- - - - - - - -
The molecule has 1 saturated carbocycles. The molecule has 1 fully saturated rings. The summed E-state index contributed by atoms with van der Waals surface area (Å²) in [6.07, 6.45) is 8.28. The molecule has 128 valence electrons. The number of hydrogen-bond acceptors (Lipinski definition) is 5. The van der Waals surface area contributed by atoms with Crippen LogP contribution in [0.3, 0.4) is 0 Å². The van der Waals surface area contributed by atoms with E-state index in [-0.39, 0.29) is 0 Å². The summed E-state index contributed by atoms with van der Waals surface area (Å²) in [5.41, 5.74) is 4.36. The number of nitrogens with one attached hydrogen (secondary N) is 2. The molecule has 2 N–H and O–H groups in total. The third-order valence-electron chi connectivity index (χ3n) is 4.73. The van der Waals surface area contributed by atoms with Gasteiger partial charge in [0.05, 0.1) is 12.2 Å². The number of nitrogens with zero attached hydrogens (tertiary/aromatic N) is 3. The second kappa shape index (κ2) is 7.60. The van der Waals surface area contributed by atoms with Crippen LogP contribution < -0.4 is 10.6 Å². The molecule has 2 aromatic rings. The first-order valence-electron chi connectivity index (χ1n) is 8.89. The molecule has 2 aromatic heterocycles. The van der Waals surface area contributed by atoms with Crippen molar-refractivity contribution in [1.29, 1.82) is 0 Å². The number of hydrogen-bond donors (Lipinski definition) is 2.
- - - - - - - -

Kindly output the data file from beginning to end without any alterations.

The molecule has 1 saturated carbocycles. The molecule has 1 fully saturated rings. The summed E-state index contributed by atoms with van der Waals surface area (Å²) in [6.07, 6.45) is 8.28. The molecule has 128 valence electrons. The number of hydrogen-bond acceptors (Lipinski definition) is 5. The van der Waals surface area contributed by atoms with Crippen LogP contribution in [0.3, 0.4) is 0 Å². The van der Waals surface area contributed by atoms with E-state index in [-0.39, 0.29) is 0 Å². The summed E-state index contributed by atoms with van der Waals surface area (Å²) in [5.41, 5.74) is 4.36. The number of nitrogens with one attached hydrogen (secondary N) is 2. The molecule has 2 N–H and O–H groups in total. The third-order valence-electron chi connectivity index (χ3n) is 4.73. The van der Waals surface area contributed by atoms with Gasteiger partial charge in [0.05, 0.1) is 12.2 Å². The number of nitrogens with zero attached hydrogens (tertiary/aromatic N) is 3. The second kappa shape index (κ2) is 7.60. The van der Waals surface area contributed by atoms with Crippen LogP contribution < -0.4 is 10.6 Å². The molecule has 2 aromatic rings. The first-order valence-electron chi connectivity index (χ1n) is 8.89. The molecule has 2 aromatic heterocycles. The van der Waals surface area contributed by atoms with Crippen molar-refractivity contribution in [1.29, 1.82) is 0 Å². The number of hydrogen-bond donors (Lipinski definition) is 2.